Unemployment statistics in Rwanda previously provided by the statistics body have been inaccurate, KTPress reports.
The National Institute of Statistics of Rwanda (NISR) on Tuesday admitted before Parliament that they were using an inaccurate rating system.
In a recent NISR pilot survey, unemployment levels are higher among educated Rwandans contrary to Integrated Household Living Conditions Survey (EICV4) released in 2015.
Yussuf Murangwa NISR’s Director General told a consultative meeting on labour promotion that previous measures stated that a person working one hour a week is considered employed.
However, using the 2013 International Labour Organisation (ILO) measurements, officials said new statistics indicate that uneducated Rwandans who spend more than three hours in farms or have a paid job are now considered employed.
The new measures adopted by Rwanda now show that general unemployment rate is 13.2%, compared to 2.5% that was announced in EICV 4.
With the new figures, many Rwandans fall under unemployment rate by level of education attainment category.
Unemployment among Rwandans who completed upper secondary is the highest at 23%, followed by the unemployment among graduates of tertiary education with 18%.
On another side, the rate of unemployment among uneducated is 10% – the lowest.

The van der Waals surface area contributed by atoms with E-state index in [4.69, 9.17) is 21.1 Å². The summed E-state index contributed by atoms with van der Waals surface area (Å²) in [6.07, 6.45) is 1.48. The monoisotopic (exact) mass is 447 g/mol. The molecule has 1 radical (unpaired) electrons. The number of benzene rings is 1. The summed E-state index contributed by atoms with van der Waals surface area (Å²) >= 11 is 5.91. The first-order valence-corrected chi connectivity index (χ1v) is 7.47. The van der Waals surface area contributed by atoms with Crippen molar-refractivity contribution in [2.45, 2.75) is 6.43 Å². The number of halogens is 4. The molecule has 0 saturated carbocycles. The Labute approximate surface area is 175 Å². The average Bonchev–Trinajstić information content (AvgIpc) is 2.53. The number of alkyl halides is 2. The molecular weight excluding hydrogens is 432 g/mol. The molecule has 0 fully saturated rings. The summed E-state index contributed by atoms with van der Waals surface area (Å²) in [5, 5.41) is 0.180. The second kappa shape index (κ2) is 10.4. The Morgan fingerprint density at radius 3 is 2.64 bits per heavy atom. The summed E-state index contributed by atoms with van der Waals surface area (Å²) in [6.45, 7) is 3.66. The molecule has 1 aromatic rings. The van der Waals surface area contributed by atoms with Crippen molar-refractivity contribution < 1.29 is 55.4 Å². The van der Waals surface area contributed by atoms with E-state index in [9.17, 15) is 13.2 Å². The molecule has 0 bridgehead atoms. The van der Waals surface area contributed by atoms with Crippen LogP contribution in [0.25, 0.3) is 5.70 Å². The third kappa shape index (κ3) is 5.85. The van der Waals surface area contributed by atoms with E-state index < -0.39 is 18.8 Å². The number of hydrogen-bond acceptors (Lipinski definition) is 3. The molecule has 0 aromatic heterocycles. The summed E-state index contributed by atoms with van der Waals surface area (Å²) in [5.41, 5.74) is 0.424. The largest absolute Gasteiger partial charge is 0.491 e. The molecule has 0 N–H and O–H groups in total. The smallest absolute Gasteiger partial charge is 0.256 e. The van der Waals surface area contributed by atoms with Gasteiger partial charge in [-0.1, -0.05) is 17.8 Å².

Moreover, in Rwanda 16% of people that depend on agriculture are unemployed.
Murangwa said this pilot study from which conclusive results will be released in August is not a cause for alarm.
“It doesn’t mean unemployment increased, it essentially means that new measure captures situation better and that unemployment is high. However, we will be publishing regular and detailed employment statistics released at the same time with the Growth Domestic Product results,” Murangwa said.
However, he said many employed Rwandans work for very few hours and their productivity is minimal compared to expectations of the jobs.
For example an average civil servant works for five hours a day, instead of at least nine hours, which makes an average of 38 hours a week.
“This is a set back in the country’s productivity and it is evident among 50% of the labor force,” Murangwa said.
The EIVC4 showed that over 140,000 jobs were created annually since 2011 to meet the 200,000 target every year by the year 2018.
Lawmakers said there is a mismatch between unemployment and the country’s business performance.
Current figures show that more Rwandans are unemployed despite a 24.4% increase in business (2011-2014) coupled with government resolve of jobs creation.
This has seen further increase in unemployment gaps in the urban (16%) and rural (13%) areas, and along gender lines, with more women invisible in the job creation drive.
As per the MPs, some jobs are created, but they do not yield expected results.
The example that was given is the Integrated Business centers- ‘agakiriro program’ established in all districts to create skills and employment for the youth.
MPs said that the program has hit a setback due to lack of innovation and financial skills among trained youth.
The Minister of Public Service and Labour, Judith Uwizeye said that these gaps need to be closed by creating unconventional job opportunities for youths.
“We have many youths who are idle yet there is a lot of land owned by government. We can give marshlands to organized youth to become productive instead of waiting to be employed,” Uwizeye said.